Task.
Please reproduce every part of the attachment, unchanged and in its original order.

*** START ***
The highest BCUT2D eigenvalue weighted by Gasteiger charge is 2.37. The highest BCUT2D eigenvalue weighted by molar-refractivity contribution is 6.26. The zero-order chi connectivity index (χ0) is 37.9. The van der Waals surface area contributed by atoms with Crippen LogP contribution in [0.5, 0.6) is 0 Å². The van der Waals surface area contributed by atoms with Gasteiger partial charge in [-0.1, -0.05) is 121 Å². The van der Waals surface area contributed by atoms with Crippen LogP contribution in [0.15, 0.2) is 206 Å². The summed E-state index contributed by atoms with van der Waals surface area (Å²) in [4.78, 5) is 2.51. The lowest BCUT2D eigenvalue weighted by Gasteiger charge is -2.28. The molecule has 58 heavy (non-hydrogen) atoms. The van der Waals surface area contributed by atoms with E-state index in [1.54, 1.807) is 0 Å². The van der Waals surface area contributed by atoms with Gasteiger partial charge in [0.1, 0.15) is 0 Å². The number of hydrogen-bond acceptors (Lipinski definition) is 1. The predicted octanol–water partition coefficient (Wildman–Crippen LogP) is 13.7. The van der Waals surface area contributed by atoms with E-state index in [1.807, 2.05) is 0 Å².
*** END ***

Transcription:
The highest BCUT2D eigenvalue weighted by Gasteiger charge is 2.37. The highest BCUT2D eigenvalue weighted by molar-refractivity contribution is 6.26. The zero-order chi connectivity index (χ0) is 37.9. The van der Waals surface area contributed by atoms with Crippen LogP contribution in [0.5, 0.6) is 0 Å². The van der Waals surface area contributed by atoms with Gasteiger partial charge in [-0.1, -0.05) is 121 Å². The van der Waals surface area contributed by atoms with Crippen LogP contribution in [0.15, 0.2) is 206 Å². The summed E-state index contributed by atoms with van der Waals surface area (Å²) in [4.78, 5) is 2.51. The lowest BCUT2D eigenvalue weighted by Gasteiger charge is -2.28. The molecule has 58 heavy (non-hydrogen) atoms. The van der Waals surface area contributed by atoms with E-state index in [1.54, 1.807) is 0 Å². The van der Waals surface area contributed by atoms with Gasteiger partial charge in [0.1, 0.15) is 0 Å². The number of hydrogen-bond acceptors (Lipinski definition) is 1. The predicted octanol–water partition coefficient (Wildman–Crippen LogP) is 13.7. The van der Waals surface area contributed by atoms with E-state index in [1.807, 2.05) is 0 Å².